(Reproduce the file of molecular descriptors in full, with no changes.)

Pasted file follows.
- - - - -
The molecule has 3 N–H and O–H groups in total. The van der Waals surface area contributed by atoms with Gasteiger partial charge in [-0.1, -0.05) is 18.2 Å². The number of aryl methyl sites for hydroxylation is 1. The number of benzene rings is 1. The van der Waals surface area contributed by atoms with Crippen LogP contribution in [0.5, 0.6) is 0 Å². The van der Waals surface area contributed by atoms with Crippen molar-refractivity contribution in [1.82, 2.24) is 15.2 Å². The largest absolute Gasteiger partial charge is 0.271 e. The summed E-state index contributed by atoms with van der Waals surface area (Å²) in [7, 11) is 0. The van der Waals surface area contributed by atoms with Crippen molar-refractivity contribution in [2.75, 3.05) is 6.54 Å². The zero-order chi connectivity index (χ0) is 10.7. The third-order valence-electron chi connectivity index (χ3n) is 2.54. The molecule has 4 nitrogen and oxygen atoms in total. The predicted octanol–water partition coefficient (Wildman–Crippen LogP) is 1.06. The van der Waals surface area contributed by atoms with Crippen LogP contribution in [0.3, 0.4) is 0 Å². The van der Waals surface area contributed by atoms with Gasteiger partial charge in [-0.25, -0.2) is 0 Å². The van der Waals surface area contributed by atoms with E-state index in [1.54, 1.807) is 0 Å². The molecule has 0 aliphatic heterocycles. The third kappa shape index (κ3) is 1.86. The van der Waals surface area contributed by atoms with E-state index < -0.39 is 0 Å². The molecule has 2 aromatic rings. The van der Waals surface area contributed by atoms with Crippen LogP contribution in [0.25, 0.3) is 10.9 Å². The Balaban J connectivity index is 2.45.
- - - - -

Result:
The molecule has 3 N–H and O–H groups in total. The van der Waals surface area contributed by atoms with Gasteiger partial charge in [-0.1, -0.05) is 18.2 Å². The number of aryl methyl sites for hydroxylation is 1. The number of benzene rings is 1. The van der Waals surface area contributed by atoms with Crippen LogP contribution in [0.5, 0.6) is 0 Å². The van der Waals surface area contributed by atoms with Crippen molar-refractivity contribution in [1.82, 2.24) is 15.2 Å². The largest absolute Gasteiger partial charge is 0.271 e. The summed E-state index contributed by atoms with van der Waals surface area (Å²) in [7, 11) is 0. The van der Waals surface area contributed by atoms with Crippen molar-refractivity contribution in [2.75, 3.05) is 6.54 Å². The zero-order chi connectivity index (χ0) is 10.7. The third-order valence-electron chi connectivity index (χ3n) is 2.54. The molecule has 4 nitrogen and oxygen atoms in total. The predicted octanol–water partition coefficient (Wildman–Crippen LogP) is 1.06. The van der Waals surface area contributed by atoms with Crippen LogP contribution in [0.3, 0.4) is 0 Å². The van der Waals surface area contributed by atoms with Gasteiger partial charge in [-0.25, -0.2) is 0 Å². The van der Waals surface area contributed by atoms with E-state index in [1.54, 1.807) is 0 Å². The molecule has 0 aliphatic heterocycles. The third kappa shape index (κ3) is 1.86. The van der Waals surface area contributed by atoms with E-state index < -0.39 is 0 Å². The molecule has 2 aromatic rings. The van der Waals surface area contributed by atoms with Crippen LogP contribution in [0.25, 0.3) is 10.9 Å². The Balaban J connectivity index is 2.45.